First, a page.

Functional interfaces in Java

From the course: Advanced Java Programming

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  • Course details

    Want to get more out of the Java language and platform? In this platform- and framework-neutral course, instructor Bethan Palmer digs into some of the language’s more advanced features, helping you expand your programming skills as she equips you with techniques you can use when building applications anywhere Java is used: in web, mobile, and desktop applications. Bethan covers a variety of topics, including generics, working with the Collections Framework, and functional programming. Plus, learn about I/O in Java, working with files and directories, and structuring applications using the modular system available in Java.

    Instructor

    • Click here to view Bethan Palmer’s instructor page

      Bethan Palmer

      Software Developer and Java Champion

      Bethan Palmer is a developer who loves technology and has a master's degree in computer science.

      For her day job, Bethan is a Java programmer and the product manager for a Java PDF library at IDRsolutions. She gets to spend a lot of time writing and refactoring code, as well as deciding on product strategy and road maps.

      She also spends much of her time attending conferences and is a regular speaker at Oracle Code One and NetBeans Days. She manages and writes articles about Java, technology, the books she's reading, and conferences she's attending on the Java PDF blog.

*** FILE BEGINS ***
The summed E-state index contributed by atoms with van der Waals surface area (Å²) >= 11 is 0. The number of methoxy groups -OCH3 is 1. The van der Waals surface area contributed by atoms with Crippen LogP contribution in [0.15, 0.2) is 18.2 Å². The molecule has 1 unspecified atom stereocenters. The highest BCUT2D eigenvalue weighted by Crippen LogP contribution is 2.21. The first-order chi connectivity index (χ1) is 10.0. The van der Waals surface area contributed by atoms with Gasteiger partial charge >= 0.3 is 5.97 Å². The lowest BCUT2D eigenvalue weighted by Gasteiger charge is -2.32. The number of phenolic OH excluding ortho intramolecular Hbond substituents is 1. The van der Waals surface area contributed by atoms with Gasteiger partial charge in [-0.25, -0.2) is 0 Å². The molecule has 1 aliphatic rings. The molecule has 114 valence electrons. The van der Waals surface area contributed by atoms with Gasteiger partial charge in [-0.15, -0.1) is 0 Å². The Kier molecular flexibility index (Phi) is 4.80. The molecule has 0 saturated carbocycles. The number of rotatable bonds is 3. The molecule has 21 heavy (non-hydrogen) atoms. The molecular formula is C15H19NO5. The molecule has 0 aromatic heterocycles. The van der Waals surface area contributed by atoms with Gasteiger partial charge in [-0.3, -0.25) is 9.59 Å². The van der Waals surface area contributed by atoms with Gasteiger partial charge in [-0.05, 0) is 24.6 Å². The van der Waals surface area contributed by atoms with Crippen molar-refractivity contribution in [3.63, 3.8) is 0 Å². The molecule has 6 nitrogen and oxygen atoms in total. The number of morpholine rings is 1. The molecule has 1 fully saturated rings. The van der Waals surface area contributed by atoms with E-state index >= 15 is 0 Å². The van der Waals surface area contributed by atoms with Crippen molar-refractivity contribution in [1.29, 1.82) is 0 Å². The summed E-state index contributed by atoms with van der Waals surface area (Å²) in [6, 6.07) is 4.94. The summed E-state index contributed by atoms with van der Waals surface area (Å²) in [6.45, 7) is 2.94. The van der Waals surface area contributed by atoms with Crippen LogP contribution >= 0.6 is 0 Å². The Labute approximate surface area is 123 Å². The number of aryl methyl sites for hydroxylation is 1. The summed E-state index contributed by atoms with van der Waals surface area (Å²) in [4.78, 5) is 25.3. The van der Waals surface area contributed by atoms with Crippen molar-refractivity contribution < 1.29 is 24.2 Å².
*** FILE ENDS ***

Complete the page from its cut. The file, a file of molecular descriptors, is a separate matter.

Skills covered in this course

  • Learn advanced Java programming

    - [Instructor] In Java 8, a new feature was introduced called lambdas. Lambdas represent the implementation of a functional interface. So before learning how to implement lambdas, it's as useful to understand what a functional interface is. A functional interface is an interface that has only one abstract method. In this example, I have a simple interface called greeting message. The interface has a single abstract method called greet which takes one argument of type string called name. I have added the annotation functional interface above the name of the interface. To show that it conforms to the rules of a functional interface. If I try and add another method, for example, public abstract void test, I get an error where the annotation is declared. This tells me that my greeting message interface is no longer a functional interface because there are multiple non-overriding abstract methods. So I will remove the test method and the error disappears. Now I can implement the functional interface in another class. Here I have a class called main with a main method in it. Inside the main method, I can create a new instance of greeting message which I will call gm. Then I will put that this is equal to a new greeting message instance. When I do this, NetBeans automatically adds an override version of the greeting method. Because greeting message has an abstract method with no implementation, I have to add my own every time I create a new instance of greeting message. This is also known as an anonymous in a class. I will replace NetBeans automatic implementation with a print statement that prints out hello and the name that was passed in. Now I can call the method by writing gm.greet and I will pass in my name, Bethan. Now when I run the program, it prints out hello Bethan to the console. That is all the functional interface is. It allows Java programmers to pass code around as data. At the moment, the codes to implement my functional interface is quite long and messy considering all it does is provide one new line of functionality. Lamdas were introduced to improve this.

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